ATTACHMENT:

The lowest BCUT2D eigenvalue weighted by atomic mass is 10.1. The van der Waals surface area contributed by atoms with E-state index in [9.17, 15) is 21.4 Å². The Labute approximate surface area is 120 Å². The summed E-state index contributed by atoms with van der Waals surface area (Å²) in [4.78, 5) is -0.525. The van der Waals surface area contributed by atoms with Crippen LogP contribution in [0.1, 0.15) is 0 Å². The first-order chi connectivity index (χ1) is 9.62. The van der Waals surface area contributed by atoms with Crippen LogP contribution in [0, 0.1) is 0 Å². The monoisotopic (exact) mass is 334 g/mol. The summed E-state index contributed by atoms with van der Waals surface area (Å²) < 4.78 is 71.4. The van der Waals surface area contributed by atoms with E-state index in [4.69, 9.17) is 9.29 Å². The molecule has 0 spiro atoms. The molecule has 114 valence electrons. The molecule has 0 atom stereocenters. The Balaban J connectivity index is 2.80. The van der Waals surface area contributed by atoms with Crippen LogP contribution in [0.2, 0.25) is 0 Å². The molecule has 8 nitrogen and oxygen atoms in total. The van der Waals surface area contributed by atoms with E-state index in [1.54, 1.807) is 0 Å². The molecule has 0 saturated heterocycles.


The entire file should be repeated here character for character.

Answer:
The lowest BCUT2D eigenvalue weighted by atomic mass is 10.1. The van der Waals surface area contributed by atoms with E-state index in [9.17, 15) is 21.4 Å². The Labute approximate surface area is 120 Å². The summed E-state index contributed by atoms with van der Waals surface area (Å²) in [4.78, 5) is -0.525. The van der Waals surface area contributed by atoms with Crippen LogP contribution in [0.1, 0.15) is 0 Å². The first-order chi connectivity index (χ1) is 9.62. The van der Waals surface area contributed by atoms with Crippen LogP contribution in [0, 0.1) is 0 Å². The monoisotopic (exact) mass is 334 g/mol. The summed E-state index contributed by atoms with van der Waals surface area (Å²) < 4.78 is 71.4. The van der Waals surface area contributed by atoms with E-state index in [4.69, 9.17) is 9.29 Å². The molecule has 0 spiro atoms. The molecule has 114 valence electrons. The molecule has 0 atom stereocenters. The Balaban J connectivity index is 2.80. The van der Waals surface area contributed by atoms with Crippen LogP contribution in [0.2, 0.25) is 0 Å². The molecule has 8 nitrogen and oxygen atoms in total. The van der Waals surface area contributed by atoms with E-state index in [1.54, 1.807) is 0 Å². The molecule has 0 saturated heterocycles.